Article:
What Not to Fix When Selling A House

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When selling your home, you’re faced with the crucial question: should you fix up your house or sell it as is? It depends. Selling a house isn’t the same as selling some items online where better condition automatically has better value. In the real estate world, it might not be wise to spend so much money improving your home’s condition, thinking you’ll get more bucks for it because you might just end up paying more than you’ll gain.

How, then, do you decide what to improve and what to leave alone? We’re here to help. Here is a short list of things that you can fix to increase your chances of getting an offer:

  • Roof damage
  • Foundation problems
  • Poor drainage and clogged gutters
  • Damaged wires
  • Faulty plumbing
  • HVAC concerns

In contrast, here are things you should add to your do-not-fix-list if you want to get more value than what you’re spending on by fixing your house:

Decor Upgrades

Here’s a crucial rule of thumb: Always prioritize defects or damages that affect the operation of major systems within the house. This includes malfunctioning appliances, leaks, pest infestations, and safety hazards. What this doesn’t include are room upgrades because you think the decor makes it look outdated. Significant improvements like changing out old countertops are simply not worth it if you’re spending more than what you have to. If you feel the decor needs to be changed, you’re better off just lowering your selling price.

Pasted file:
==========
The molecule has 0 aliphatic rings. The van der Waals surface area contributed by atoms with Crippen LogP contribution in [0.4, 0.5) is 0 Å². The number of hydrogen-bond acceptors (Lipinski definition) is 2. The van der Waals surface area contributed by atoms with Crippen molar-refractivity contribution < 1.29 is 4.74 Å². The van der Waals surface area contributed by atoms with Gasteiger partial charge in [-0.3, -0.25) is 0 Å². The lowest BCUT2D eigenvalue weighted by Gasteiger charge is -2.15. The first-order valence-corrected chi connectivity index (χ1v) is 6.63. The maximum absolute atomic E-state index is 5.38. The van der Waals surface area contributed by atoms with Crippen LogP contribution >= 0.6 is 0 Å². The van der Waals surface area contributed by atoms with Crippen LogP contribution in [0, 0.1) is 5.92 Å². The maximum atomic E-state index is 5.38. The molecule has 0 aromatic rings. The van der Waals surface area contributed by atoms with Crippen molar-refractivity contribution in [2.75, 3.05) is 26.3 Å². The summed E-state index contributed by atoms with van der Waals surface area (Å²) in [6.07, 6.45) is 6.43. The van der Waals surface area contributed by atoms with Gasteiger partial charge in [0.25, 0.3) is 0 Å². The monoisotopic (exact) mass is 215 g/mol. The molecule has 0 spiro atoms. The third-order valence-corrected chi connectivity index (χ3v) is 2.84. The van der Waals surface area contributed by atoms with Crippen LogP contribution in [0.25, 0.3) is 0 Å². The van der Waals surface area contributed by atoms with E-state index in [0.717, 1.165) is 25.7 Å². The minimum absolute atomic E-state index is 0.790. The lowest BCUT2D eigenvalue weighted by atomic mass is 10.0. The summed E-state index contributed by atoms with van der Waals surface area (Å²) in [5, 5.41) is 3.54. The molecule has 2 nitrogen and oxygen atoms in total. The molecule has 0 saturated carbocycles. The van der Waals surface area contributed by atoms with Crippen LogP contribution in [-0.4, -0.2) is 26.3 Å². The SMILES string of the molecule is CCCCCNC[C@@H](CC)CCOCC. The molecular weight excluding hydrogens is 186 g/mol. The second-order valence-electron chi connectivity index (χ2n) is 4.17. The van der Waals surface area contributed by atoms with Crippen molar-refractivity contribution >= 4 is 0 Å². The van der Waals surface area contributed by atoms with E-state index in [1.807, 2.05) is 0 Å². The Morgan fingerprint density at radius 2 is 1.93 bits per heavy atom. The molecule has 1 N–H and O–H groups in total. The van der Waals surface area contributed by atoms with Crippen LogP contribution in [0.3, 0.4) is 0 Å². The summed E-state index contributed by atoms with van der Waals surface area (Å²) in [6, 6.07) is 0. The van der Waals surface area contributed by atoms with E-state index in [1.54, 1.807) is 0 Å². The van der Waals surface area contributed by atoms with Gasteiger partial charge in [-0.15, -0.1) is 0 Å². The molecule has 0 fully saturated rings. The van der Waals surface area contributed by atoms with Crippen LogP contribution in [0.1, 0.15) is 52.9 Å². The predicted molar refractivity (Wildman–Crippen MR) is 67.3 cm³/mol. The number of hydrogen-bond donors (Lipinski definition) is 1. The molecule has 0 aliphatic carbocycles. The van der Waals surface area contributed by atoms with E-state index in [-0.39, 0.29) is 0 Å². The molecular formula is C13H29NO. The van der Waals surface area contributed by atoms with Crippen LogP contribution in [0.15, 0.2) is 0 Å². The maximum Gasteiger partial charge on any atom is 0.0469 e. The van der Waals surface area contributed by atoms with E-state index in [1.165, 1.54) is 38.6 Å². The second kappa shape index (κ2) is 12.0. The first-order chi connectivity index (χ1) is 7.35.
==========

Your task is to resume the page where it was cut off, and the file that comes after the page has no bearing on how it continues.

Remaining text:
While it can sometimes drive up the house’s value, the trendy decor is not exactly the priority in selling real estate. While you can definitely repaint the walls and improve the decor to achieve a more modern interior, this is not a requirement, especially if you can’t put in the time, effort, and additional expenses. Any buyer can easily repaint their bathrooms and kitchens in whatever color they want once they’ve moved in. It won’t cost them too much either, so that should tell you where to place that upgrade in the priority list. It’s wiser to check for any plumbing problems, such as leaky or corroding pipes or taps that don’t work. 

Minor Cosmetic Damages

The urge to fix minor cosmetic flaws rests on the belief that buyers are more likely to buy a house that immediately creates a good impression. However, this isn’t always true. Thoughtful and meticulous buyers will know that cosmetic damages are acceptable as long as the amenities and appliances are in good working order.

It’s the same thing with decor upgrades: it won’t cost the buyers too much to fix once they move in. For example, a hairline crack in the driveway won’t exactly be a deal-breaker when considering the house’s curb appeal. Scuffed floors and a few scratches on the wall might make your home look a little run-down, but these are all minor issues that won’t alarm buyers too much.